While most people say they'll pay off their holiday credit card bills in two or three months, it actually takes them six, according to the American Bankers Association. It's what personal finance experts call "a holiday hangover."
Now is the time to plan.
"It's a combination of not planning and not thinking about the financial impact," says Suzanne Boas, president of Consumer Credit Counseling Service in Atlanta. "Very, very few people have sat down and tried to get their hands around holiday spending, and more and more of those incidental expenses are going on credit cards."
It's never too early to get a grip on this year's holiday spending.
A big part of the problem is the December holidays aren't just about gifts. There's decorations, holiday clothes, parties and trips, special concerts and plays, postage for all those cards and parcels and, of course, all that food.
"The obvious solution is not to spend a lot of money," says Ray McAlister, a marketing and credit management professor at the University of North Texas. "But Christmas is Christmas. It's important to a lot of people."
The first step to making the holiday season hangover-free is tallying up the cost of last year's holiday.
"Whether it's going to cost you $300 or $1,000 or $3,000, at least you have a starting point," Boas says. "You can pare it down or save up for it from there."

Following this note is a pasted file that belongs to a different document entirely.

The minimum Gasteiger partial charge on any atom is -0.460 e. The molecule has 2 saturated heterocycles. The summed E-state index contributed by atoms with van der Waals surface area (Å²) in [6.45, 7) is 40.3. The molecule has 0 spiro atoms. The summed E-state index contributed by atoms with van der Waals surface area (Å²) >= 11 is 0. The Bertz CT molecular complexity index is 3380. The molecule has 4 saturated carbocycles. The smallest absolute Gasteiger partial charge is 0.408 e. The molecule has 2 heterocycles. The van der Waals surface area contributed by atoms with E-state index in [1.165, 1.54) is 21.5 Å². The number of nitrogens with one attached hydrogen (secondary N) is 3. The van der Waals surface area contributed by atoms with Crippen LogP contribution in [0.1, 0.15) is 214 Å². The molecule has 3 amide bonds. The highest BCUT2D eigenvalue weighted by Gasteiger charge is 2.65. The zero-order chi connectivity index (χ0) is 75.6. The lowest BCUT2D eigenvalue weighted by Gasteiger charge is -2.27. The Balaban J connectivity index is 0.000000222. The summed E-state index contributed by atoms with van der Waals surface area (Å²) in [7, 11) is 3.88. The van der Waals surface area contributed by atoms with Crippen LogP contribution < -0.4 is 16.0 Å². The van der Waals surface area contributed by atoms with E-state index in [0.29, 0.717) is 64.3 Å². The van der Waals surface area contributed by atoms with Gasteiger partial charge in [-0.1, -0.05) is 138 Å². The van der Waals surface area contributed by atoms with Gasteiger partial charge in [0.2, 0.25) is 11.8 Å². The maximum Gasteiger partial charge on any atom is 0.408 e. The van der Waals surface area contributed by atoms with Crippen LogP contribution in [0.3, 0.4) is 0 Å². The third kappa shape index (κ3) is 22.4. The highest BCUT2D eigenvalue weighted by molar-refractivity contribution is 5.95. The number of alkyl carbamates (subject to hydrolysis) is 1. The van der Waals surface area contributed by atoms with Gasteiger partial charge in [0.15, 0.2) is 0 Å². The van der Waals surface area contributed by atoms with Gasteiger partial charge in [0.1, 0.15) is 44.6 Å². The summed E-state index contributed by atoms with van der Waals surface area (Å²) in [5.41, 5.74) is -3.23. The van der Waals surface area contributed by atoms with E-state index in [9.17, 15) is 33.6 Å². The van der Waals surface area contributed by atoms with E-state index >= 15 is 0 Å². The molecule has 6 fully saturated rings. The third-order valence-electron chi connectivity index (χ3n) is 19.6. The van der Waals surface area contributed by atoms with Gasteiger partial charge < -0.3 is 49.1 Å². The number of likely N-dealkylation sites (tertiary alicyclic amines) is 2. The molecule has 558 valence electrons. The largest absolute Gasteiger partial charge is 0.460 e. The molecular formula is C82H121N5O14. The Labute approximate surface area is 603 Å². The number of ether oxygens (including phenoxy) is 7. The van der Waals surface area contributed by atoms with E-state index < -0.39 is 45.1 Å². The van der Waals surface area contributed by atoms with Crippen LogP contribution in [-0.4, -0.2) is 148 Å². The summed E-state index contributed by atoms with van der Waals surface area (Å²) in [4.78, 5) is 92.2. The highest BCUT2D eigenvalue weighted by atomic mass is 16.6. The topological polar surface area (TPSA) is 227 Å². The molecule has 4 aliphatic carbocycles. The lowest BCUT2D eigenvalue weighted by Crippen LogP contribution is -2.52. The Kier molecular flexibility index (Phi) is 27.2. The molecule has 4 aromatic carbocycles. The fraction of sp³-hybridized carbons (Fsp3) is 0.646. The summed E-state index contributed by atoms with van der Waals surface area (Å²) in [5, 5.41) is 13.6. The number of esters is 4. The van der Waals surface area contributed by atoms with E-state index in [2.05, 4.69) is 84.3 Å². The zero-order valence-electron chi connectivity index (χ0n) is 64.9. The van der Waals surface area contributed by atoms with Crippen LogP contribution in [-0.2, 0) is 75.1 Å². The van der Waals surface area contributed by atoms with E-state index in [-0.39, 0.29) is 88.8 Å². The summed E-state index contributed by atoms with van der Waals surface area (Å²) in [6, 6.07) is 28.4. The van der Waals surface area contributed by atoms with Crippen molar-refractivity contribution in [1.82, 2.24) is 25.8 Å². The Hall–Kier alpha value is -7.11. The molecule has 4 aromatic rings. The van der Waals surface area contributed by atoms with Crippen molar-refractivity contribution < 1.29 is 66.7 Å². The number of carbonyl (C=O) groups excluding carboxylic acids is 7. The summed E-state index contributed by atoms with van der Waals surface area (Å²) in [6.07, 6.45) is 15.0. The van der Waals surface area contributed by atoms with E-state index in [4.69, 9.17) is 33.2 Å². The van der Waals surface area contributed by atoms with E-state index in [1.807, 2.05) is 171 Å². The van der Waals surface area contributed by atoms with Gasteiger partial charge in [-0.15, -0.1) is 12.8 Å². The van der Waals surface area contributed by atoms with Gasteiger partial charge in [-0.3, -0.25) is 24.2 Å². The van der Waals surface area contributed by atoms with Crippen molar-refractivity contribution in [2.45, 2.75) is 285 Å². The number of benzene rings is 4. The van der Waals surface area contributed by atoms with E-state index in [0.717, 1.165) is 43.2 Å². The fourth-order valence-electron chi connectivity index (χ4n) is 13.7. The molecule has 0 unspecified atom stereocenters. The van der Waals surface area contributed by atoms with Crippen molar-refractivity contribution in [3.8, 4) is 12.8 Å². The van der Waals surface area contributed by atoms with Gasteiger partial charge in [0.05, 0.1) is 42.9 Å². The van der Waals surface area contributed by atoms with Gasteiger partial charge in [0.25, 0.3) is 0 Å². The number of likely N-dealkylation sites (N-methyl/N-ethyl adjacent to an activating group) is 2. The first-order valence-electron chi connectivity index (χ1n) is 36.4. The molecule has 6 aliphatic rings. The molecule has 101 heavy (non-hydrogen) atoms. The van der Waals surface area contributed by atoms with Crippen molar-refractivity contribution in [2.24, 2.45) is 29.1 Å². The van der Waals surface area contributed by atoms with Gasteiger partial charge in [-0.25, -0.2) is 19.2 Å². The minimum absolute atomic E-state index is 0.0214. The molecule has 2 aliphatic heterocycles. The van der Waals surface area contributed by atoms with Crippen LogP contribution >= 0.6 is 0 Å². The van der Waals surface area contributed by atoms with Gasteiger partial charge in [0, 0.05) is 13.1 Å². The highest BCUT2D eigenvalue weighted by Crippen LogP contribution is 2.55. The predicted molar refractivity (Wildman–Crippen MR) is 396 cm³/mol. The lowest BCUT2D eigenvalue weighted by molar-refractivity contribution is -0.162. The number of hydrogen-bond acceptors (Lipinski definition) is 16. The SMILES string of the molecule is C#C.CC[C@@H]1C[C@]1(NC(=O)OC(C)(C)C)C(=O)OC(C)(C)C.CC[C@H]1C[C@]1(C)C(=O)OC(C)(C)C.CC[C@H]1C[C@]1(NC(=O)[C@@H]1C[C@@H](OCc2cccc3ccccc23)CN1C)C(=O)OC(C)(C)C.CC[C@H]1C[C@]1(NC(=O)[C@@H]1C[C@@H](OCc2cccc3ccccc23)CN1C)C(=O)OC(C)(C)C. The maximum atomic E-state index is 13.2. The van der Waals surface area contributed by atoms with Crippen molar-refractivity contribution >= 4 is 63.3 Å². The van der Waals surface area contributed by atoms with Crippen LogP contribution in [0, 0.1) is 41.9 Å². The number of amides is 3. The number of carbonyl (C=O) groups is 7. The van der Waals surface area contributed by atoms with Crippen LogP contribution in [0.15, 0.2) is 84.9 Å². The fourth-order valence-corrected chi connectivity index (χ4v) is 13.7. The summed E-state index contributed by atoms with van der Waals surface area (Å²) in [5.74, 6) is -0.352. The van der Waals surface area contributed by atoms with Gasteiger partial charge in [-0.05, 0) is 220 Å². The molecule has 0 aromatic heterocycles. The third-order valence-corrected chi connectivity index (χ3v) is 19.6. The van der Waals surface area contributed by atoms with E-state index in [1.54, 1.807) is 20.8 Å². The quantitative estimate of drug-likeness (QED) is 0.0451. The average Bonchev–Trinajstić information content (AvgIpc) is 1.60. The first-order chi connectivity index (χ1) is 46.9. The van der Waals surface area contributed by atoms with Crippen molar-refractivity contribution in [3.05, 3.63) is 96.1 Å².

Experts suggest saving money for the holidays as early in the year as possible and limiting credit card use. The rule of thumb: Only charge what can be paid in full within two or three months.
Linda Sherry, editorial director for San Francisco-based Consumer Action, a consumer advocacy group, also urges people to steer clear of department store credit cards.
"They can be tempting, but they have very, very high interest rates," Sherry says. She adds that debit cards, which yank money directly from a person's bank account at the checkout counter, can be a good way to stay on budget because "you pay as you go."
Another way to trim holiday expenses is to start that gift-shopping early and to make use of sales and specials throughout the year.
"It's not very romantic to shop for Christmas in July but it will save you money," McAlister says. "Shop the after-Christmas sales for next Christmas."
Do everything to avoid falling into the trap of the weary, last-minute shopper who buys expensive and sometimes frivolous gifts just to have something - anything - to give.
"So many people that wait until the last minute buy all these things with money they don't have," says Steve Rhode, president of Debt Counselors of America.
And the closer to the holidays, the worse it gets. Rhode recalled watching a man purchase a $400 phone on Christmas Eve just to have something to bring home.
Rhod emphasizes the importance of shopping early and with a list. "With any type of impulse shopping you're going to end up buying a lot more than if you make a list," he says.
Another way to keep holiday spending from spinning out of control is simply knowing when to stop.
"When is enough? Where is the finish line?" Boas asks. "If you don't have an end, you're going to keep going as long as the stores are open. I wonder how many Christmas Eve shoppers are people who can't find the finish line."
Written By Michael D. Larson. Bankrate.com provided this story for CBS MarketWatch